Former UK equity-based real estate platform Crowdahouse has relaunched as an asset-backed peer-to-peer lending platform.
The move was made to provide an easier experience for platform users, said a Crowdahouse official.
“We’ve been following the market closely since our original launch and have now created a far simpler model for our members,” Gary Corben said.
“The new Crowdahouse model is incredibly simple. Members lend money via a limited company and get security with a first charge over the property, just like a bank.”
Mr. Corben explained that while people wish to invest in property, they find ownership challenging. Crowdahouse’s secured lending model provides the solution, he added.
Another Crowdahouse official said their model protects against issues arising with other property investment models.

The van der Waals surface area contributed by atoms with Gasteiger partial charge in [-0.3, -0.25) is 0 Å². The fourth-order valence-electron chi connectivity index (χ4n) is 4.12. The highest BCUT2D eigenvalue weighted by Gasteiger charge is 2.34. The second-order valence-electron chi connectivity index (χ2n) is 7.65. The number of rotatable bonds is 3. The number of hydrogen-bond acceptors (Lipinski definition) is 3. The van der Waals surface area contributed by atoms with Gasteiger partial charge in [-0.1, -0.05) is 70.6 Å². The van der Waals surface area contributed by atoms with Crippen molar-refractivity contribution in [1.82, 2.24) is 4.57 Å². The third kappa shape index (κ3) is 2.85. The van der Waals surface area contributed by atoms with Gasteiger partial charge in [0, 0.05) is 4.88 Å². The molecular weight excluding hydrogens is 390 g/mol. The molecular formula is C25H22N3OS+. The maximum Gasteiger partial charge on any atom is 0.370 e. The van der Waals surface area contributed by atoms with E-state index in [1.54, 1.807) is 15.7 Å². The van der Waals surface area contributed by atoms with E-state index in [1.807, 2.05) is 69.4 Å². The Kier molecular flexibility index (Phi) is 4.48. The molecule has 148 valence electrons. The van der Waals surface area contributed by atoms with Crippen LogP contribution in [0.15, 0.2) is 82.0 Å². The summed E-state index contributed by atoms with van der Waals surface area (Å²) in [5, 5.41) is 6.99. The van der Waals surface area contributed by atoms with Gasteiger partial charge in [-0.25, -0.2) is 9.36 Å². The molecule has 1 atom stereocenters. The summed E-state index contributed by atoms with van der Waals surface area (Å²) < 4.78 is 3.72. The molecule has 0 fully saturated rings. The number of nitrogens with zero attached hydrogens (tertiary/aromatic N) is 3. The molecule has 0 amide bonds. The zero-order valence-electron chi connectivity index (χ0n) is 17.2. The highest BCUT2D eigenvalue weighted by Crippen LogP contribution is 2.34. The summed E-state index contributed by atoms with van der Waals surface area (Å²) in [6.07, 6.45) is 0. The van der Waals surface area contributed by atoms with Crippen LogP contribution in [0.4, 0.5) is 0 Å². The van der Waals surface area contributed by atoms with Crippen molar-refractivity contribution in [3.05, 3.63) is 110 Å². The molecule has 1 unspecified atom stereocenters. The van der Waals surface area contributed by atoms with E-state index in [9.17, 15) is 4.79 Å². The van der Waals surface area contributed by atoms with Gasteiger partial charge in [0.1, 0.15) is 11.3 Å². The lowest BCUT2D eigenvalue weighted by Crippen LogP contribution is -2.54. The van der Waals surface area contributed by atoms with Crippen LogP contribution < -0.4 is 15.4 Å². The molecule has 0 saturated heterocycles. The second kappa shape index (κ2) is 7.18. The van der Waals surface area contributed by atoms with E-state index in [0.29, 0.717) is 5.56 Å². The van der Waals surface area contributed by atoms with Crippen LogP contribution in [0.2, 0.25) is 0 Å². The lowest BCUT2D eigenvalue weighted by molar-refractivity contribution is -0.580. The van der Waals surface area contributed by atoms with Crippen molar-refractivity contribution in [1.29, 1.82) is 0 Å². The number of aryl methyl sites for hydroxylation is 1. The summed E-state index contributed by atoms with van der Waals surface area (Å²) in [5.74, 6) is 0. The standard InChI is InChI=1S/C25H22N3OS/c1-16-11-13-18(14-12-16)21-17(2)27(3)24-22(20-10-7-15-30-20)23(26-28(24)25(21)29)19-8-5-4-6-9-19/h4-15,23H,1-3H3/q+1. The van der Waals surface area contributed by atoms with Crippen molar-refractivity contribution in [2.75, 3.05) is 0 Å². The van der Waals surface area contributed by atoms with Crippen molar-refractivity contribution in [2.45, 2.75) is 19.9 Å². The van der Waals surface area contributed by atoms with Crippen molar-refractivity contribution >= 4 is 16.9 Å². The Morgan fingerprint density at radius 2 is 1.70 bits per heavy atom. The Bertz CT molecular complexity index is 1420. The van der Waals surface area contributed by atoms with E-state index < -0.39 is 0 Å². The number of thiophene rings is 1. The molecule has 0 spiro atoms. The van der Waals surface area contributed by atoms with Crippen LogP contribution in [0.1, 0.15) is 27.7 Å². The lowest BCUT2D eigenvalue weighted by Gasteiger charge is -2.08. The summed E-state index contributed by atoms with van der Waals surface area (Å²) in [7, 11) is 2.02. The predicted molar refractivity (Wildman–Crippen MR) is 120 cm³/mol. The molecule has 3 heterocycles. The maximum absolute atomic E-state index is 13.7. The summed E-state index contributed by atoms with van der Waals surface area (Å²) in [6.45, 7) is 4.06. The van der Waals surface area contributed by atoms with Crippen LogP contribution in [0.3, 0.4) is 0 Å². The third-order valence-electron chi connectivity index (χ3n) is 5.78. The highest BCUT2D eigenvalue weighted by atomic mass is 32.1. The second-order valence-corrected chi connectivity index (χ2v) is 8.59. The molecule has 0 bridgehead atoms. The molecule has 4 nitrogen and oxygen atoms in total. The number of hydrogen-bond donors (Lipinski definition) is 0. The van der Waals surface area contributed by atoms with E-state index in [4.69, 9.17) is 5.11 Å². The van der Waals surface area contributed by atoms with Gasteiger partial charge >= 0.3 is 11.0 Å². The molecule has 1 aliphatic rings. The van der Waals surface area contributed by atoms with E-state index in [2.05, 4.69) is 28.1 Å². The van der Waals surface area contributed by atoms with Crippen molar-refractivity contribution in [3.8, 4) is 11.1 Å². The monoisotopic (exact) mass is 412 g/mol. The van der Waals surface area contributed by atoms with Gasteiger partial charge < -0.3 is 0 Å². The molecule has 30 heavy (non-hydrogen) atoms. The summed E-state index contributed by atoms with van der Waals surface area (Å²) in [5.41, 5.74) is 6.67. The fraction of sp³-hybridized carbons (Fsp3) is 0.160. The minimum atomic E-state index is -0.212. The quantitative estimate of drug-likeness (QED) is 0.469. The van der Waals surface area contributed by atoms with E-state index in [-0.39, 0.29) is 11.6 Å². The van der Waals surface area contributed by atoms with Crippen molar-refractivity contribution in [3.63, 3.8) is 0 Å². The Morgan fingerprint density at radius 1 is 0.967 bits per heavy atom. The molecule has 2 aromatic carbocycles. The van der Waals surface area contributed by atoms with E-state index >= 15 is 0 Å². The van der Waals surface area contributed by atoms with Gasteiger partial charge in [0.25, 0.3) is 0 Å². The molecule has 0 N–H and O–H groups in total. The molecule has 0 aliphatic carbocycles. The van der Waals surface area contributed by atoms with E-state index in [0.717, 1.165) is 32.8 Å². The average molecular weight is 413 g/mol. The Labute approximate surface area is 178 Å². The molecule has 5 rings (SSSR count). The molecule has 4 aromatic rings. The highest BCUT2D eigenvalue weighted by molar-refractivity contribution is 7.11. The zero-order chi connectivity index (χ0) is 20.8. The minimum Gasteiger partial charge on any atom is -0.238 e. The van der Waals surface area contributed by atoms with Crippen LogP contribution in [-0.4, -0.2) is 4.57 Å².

“With equity-funded property transactions, the issues surrounding joint ownership, management and exit are highly complex,” cofounder Peter Lane offered. “We fear there will be severe investor disappointment in the future from equity based models.”
Mr. Corben said the Crowdahouse team has experience in both residential property management and financial services, knowledge many new entrants do not possess.
“Our hands-on experience in both residential property and financial services has enabled us to remove the key problem areas of crowdfunding, making the investment decision much more straightforward.”
“Unfortunately, there are a number of ventures that see entry to the business of property crowdfunding as easy, perhaps as simple as building an online platform. But understanding the complex legal issues, meeting regulatory compliance and the reality of actually managing the crowd in a property fund, is truly challenging.”
Crowdahouse also has plans to expand its peer to peer lending base into retail customers.
Crowdahouse’s re-entry begins with a loan project to raise £500,000 (USD$790,000) to refinance an apartment block called Pullman House. Lenders will get a 10% p.a. return for a 9 month term secured with a first charge over the property.